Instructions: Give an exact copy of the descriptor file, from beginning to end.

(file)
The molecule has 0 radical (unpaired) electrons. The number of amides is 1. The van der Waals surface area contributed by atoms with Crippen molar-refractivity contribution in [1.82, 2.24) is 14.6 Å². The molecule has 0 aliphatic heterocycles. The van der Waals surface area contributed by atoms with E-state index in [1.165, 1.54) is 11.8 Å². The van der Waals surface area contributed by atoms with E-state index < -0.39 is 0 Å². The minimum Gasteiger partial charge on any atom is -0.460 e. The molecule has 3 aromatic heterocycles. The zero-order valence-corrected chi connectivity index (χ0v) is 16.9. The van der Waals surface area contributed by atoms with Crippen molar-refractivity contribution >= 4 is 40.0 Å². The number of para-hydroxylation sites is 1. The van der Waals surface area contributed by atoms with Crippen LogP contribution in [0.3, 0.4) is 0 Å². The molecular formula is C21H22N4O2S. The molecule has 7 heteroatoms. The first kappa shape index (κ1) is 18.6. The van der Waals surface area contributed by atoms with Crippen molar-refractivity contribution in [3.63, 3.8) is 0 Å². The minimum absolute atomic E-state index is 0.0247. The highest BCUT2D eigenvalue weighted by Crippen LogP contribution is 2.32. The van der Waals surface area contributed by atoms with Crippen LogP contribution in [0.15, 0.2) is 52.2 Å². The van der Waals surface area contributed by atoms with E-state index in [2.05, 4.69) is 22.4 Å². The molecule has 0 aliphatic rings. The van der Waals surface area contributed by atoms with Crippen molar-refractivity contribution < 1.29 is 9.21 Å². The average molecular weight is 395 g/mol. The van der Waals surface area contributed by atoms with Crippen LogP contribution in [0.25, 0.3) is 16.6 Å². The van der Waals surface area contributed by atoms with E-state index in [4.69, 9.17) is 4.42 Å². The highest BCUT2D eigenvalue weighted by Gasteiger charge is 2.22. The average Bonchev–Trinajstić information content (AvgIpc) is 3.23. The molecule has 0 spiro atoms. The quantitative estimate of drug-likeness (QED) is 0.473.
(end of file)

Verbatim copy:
The molecule has 0 radical (unpaired) electrons. The number of amides is 1. The van der Waals surface area contributed by atoms with Crippen molar-refractivity contribution in [1.82, 2.24) is 14.6 Å². The molecule has 0 aliphatic heterocycles. The van der Waals surface area contributed by atoms with E-state index in [1.165, 1.54) is 11.8 Å². The van der Waals surface area contributed by atoms with E-state index < -0.39 is 0 Å². The minimum Gasteiger partial charge on any atom is -0.460 e. The molecule has 3 aromatic heterocycles. The zero-order valence-corrected chi connectivity index (χ0v) is 16.9. The van der Waals surface area contributed by atoms with Crippen molar-refractivity contribution >= 4 is 40.0 Å². The number of para-hydroxylation sites is 1. The van der Waals surface area contributed by atoms with Crippen LogP contribution in [0.3, 0.4) is 0 Å². The molecular formula is C21H22N4O2S. The molecule has 7 heteroatoms. The first kappa shape index (κ1) is 18.6. The van der Waals surface area contributed by atoms with Crippen molar-refractivity contribution in [3.63, 3.8) is 0 Å². The minimum absolute atomic E-state index is 0.0247. The highest BCUT2D eigenvalue weighted by Crippen LogP contribution is 2.32. The van der Waals surface area contributed by atoms with Crippen LogP contribution in [0.15, 0.2) is 52.2 Å². The van der Waals surface area contributed by atoms with E-state index in [2.05, 4.69) is 22.4 Å². The molecule has 0 aliphatic rings. The van der Waals surface area contributed by atoms with Crippen molar-refractivity contribution < 1.29 is 9.21 Å². The average molecular weight is 395 g/mol. The van der Waals surface area contributed by atoms with Crippen LogP contribution in [0.25, 0.3) is 16.6 Å². The van der Waals surface area contributed by atoms with E-state index in [4.69, 9.17) is 4.42 Å². The highest BCUT2D eigenvalue weighted by Gasteiger charge is 2.22. The average Bonchev–Trinajstić information content (AvgIpc) is 3.23. The molecule has 0 spiro atoms. The quantitative estimate of drug-likeness (QED) is 0.473.